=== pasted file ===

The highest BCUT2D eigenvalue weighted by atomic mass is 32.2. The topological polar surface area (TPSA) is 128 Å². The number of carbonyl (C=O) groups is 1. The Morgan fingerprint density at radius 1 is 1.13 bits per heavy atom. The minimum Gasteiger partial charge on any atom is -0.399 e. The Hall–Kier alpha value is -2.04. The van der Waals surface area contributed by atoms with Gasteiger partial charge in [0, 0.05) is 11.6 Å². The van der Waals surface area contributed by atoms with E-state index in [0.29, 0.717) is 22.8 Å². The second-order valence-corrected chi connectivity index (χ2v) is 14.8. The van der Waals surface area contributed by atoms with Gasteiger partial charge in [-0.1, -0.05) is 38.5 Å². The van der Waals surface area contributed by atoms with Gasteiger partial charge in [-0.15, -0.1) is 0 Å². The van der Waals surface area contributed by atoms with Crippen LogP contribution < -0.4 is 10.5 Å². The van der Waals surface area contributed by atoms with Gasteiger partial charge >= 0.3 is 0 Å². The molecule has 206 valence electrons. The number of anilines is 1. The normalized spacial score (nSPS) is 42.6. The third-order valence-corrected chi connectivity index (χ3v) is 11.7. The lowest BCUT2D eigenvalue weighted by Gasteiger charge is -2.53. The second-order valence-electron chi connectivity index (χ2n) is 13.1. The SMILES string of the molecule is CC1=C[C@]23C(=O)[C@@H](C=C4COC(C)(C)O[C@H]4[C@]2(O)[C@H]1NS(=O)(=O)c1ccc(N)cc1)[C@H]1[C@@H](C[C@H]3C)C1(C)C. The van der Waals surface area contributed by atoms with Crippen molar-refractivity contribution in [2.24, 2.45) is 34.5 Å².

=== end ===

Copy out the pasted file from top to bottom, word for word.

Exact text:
The highest BCUT2D eigenvalue weighted by atomic mass is 32.2. The topological polar surface area (TPSA) is 128 Å². The number of carbonyl (C=O) groups is 1. The Morgan fingerprint density at radius 1 is 1.13 bits per heavy atom. The minimum Gasteiger partial charge on any atom is -0.399 e. The Hall–Kier alpha value is -2.04. The van der Waals surface area contributed by atoms with Gasteiger partial charge in [0, 0.05) is 11.6 Å². The van der Waals surface area contributed by atoms with E-state index in [0.29, 0.717) is 22.8 Å². The second-order valence-corrected chi connectivity index (χ2v) is 14.8. The van der Waals surface area contributed by atoms with Gasteiger partial charge in [-0.1, -0.05) is 38.5 Å². The van der Waals surface area contributed by atoms with Gasteiger partial charge in [-0.15, -0.1) is 0 Å². The van der Waals surface area contributed by atoms with Crippen LogP contribution < -0.4 is 10.5 Å². The van der Waals surface area contributed by atoms with Gasteiger partial charge >= 0.3 is 0 Å². The molecule has 206 valence electrons. The number of anilines is 1. The normalized spacial score (nSPS) is 42.6. The third-order valence-corrected chi connectivity index (χ3v) is 11.7. The lowest BCUT2D eigenvalue weighted by Gasteiger charge is -2.53. The second-order valence-electron chi connectivity index (χ2n) is 13.1. The SMILES string of the molecule is CC1=C[C@]23C(=O)[C@@H](C=C4COC(C)(C)O[C@H]4[C@]2(O)[C@H]1NS(=O)(=O)c1ccc(N)cc1)[C@H]1[C@@H](C[C@H]3C)C1(C)C. The van der Waals surface area contributed by atoms with Crippen molar-refractivity contribution in [2.24, 2.45) is 34.5 Å².